Letter from Aiko Nakatani 1943

This document is a handwritten letter from Aiko Nakatani to Sally Lucas Jean, written in 1943. The missive is signed ‘Aiko,’ and based on the identifying information provided in the letter, such as her block number and the fact that she was Jean’s secretary, we have identified her as Aiko Nakatani. Aiko Nakatani was a young Japanese American woman from Los Angeles interned in the Poston camp in Arizona during the Second World War. While living in Los Angeles, Aiko completed four years of high school and attended Japanese language school. She could read, write and speak both English and Japanese. As a Nisei fluent in Japanese, Aiko probably would have garnered suspicion by the U.S. government in their attempts to thwart alleged espionage and conspiracy. While at Poston, Aiko worked in the health sector of the camp as the “Secretary to Health Education Consultant” (Nakatani).  At the time of this letter, Aiko was nineteen years old, living in the Poston Relocation camp in Arizona. Aiko’s father, Kakichi R. Nakatani, died in Poston after contracting an illness and being treated in the “contagion ward” (Nakatani). He was born in Japan in 1886 and lived in Japan until he was nineteen years old (Nakatani, National Archives). Aiko Nakatani’s experience in Poston illuminates several issues that are important in considering Japanese Americans’ time in incarceration camps.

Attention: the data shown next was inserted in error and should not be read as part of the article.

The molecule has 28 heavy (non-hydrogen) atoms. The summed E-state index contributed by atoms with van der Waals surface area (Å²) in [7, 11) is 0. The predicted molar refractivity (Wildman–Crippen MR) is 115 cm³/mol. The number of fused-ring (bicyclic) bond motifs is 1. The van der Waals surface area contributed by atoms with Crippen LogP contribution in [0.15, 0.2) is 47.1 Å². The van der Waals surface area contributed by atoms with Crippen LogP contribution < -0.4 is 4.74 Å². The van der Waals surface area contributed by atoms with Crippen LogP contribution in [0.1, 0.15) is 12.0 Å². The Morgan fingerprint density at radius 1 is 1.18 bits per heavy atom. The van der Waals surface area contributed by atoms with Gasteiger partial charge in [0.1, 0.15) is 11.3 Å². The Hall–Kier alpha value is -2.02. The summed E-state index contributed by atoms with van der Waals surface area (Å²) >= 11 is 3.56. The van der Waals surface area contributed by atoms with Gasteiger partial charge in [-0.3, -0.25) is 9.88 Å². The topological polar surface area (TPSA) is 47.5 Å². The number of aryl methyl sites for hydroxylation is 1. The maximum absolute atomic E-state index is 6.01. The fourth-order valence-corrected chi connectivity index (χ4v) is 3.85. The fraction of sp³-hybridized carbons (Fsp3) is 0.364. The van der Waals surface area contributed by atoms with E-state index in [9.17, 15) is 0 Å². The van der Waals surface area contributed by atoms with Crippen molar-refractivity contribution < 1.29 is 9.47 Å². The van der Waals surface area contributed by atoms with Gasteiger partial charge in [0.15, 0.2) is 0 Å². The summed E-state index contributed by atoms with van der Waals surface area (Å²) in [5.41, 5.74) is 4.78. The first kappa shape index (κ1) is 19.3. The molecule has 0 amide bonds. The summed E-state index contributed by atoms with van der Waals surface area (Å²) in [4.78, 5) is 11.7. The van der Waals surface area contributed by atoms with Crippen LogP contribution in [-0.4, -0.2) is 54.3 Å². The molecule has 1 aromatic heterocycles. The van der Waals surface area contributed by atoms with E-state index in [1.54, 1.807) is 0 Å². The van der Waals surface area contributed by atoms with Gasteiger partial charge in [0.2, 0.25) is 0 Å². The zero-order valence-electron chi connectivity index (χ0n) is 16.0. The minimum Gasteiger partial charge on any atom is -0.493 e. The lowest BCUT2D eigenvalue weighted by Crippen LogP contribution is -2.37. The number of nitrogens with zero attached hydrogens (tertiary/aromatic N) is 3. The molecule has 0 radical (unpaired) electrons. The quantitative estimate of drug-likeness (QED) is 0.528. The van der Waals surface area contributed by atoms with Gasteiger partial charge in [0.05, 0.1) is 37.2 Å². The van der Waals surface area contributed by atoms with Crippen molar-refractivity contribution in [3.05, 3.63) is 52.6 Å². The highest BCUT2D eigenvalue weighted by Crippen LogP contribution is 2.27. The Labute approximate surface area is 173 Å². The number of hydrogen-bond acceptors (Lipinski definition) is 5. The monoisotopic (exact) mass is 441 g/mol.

This letter sheds light on an unlikely relationship as Aiko thanks Jean for teaching her career skills, providing emotional support and for bestowing gifts upon her. Aiko expresses that she looked to Jean as a role model. In Poston as well as other relocation centers, camp responsibilities often took parents away from children during meal times and other times crucial for family bonding (Sasaki interview). Children, often confused about their circumstances in camp, looked to adults other than their parents for answers. May K. Sasaki who was interned in Camp Minidoka recalls admiring a teacher in the camp who stressed to her students that being Japanese was not a crime (Sasaki interview). This was in stark contrast to the conclusions many Nisei drew on their own about why they were in camp, especially when their parents did not provide answers. Aiko worked within the camp, as many did to earn money as well as to occupy their free time and to feel like they were contributing something worthwhile. Aiko worked as a secretary for Jean and Jean provided a parental authority in Aiko’s life when her father died. Aiko acknowledges that Jean was a valuable teacher and anguishes over how she will ever be able to repay the debt. According to the letter, Jean helped Aiko develop the necessary skills to be a secretary in the camp. This ultimately gave Aiko a purpose in a place where many people felt purposeless. This occupation also gave her an opportunity to develop important skills.  Higher training was a problem in the camps, where the highest education available was high school.